Now we come to Amy and Rory. The Angels heart-wrenchingly took the pair in 2012 in a graveyard just outside of New York City. While Amy and Rory’s departure was traumatic for fans of Doctor Who, was it really traumatic for them? In the un-shot P.S. short by Chris Chibnall, Rory describes how he and Amy were alive and well in 1920s New York. He’d picked up gardening. Amy presumably became a publisher. The pair even adopted a child in the 1940s. Most important of all: they had each other. Overall, I’d say Amy and Rory lived a long, happy post-Angels life.

Making the Angels Scary

Doctor-Who-Flesh-and-Stone-(9)All of the victims of the Angels were, in the end, happy. Sure, they were sad about leaving their old lives behind; who wouldn’t be? But they were happy. Being taken by the Angels was nothing more than a minor inconvenience in their lives. There’s no reason to be scared of them because in the end, you’re all right when they take you. You’ll be fine.

This begs the question how do you make the Angels scary? Certainly, they’d be scarier if they physically killed you, and indeed they are capable of such. This is shown in The Time of Angels/Flesh and Stone, but as the Doctor says, “That’s odd. That’s not how the Angels kill you. They displace you in time.”

So then what else is left for the Angels to do to be scary again? The fact that the Angels move when you’re not looking is scary; the thing that doesn’t work about them is what happens after they get you. This is where the Angels need changing to be scary. Moffat could introduce a mutation to the Angels to make them your average carnivorous creature, killing people to eat them, but does that really sound like Moffat? Looking at his track record of monsters, to do something so normal is very unlike Moffat. I would suggest that Moffat stick with his idea that the Angels move people back in time and space, as it is original and has scare potential. In fact, I would say Moffat already has redeemed his famous Angels with this concept.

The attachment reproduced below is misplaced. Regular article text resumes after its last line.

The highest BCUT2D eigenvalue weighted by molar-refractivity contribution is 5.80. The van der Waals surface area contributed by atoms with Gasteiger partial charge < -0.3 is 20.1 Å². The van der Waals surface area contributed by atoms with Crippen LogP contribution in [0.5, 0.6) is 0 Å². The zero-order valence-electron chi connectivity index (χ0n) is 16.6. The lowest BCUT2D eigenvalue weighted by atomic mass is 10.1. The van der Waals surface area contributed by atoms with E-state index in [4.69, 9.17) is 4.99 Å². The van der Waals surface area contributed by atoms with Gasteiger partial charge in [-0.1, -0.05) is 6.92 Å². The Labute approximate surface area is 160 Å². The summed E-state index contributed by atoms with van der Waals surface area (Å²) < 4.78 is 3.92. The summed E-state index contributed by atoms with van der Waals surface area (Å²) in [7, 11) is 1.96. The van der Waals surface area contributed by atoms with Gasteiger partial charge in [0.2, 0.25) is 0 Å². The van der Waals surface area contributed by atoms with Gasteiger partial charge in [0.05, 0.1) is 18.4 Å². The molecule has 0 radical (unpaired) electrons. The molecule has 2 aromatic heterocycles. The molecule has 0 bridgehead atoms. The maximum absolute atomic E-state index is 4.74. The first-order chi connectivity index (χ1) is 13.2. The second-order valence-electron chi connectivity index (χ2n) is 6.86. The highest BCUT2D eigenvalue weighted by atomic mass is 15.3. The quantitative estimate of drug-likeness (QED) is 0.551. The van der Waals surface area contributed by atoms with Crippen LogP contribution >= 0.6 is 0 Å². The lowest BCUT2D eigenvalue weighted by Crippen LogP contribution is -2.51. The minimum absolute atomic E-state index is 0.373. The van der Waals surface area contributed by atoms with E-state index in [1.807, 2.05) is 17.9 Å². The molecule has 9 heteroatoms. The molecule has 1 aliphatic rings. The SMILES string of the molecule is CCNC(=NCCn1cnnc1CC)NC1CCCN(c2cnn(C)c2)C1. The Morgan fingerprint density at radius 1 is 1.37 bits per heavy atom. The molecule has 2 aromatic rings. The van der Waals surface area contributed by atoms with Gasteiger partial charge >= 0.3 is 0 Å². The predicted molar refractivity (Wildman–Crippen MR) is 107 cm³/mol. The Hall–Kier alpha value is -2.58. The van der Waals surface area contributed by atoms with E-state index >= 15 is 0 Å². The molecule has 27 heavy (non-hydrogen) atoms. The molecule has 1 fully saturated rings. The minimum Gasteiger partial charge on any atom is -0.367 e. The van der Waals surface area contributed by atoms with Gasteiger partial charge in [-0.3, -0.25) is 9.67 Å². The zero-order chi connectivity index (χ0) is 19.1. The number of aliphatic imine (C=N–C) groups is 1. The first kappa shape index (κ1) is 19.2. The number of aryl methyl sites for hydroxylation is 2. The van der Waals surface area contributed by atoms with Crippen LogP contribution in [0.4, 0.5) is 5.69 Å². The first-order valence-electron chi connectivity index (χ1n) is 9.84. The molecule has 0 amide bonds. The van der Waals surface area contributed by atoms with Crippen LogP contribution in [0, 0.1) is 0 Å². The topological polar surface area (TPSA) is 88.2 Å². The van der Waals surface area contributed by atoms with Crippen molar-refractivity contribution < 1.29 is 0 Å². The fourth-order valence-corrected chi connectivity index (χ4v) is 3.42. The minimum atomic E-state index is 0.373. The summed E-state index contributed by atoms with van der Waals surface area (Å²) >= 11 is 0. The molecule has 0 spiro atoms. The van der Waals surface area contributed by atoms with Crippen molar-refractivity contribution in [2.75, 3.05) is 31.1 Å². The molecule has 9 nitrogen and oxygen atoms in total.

In The Angels Take Manhattan, the Doctor and his three companions discover Winter Quay, which is a battery farm. Rather than letting their victim go free after they’ve fed on their potential energy, the Angels take their victim again and put them into an apartment where they live out the rest of their days confined to a bed until they die. Imagine being in that position: you’re walking along in New York City and suddenly you find yourself in the 1920s, in an apartment at Winter Quay, looking at yourself as you die. You hear the Angels closing in around you, getting ready to send you back in time again. You know if they catch you that you’ll be stuck in that bed for the rest of your life, waiting to die. You’ll never go to your favorite restaurant again, never take a walk in the park again, never read a favorite book again. You won’t even have contact with another human being. You’ll lie there, on a bed, for some fifty to eighty years depending on how young you are when the Angels take you, waiting for death. Is that not terrifying?

I welcome the return of the Angels if Moffat can design more situations similar to the battery farm at Winter Quay. The idea that I would spend the last fifty years of my life waiting for my death terrifies me, far more than being sent back in time a couple of decades. I could forge a new life for myself in the 20s, but I can’t be confined to a bed for decades on end.

I hope you enjoyed this case against one of Doctor Who’s most famous monsters, and hope I have made at least some people reconsider where the Weeping Angels should be on their scariest monsters list. After all, they’re about as scary as your landlord.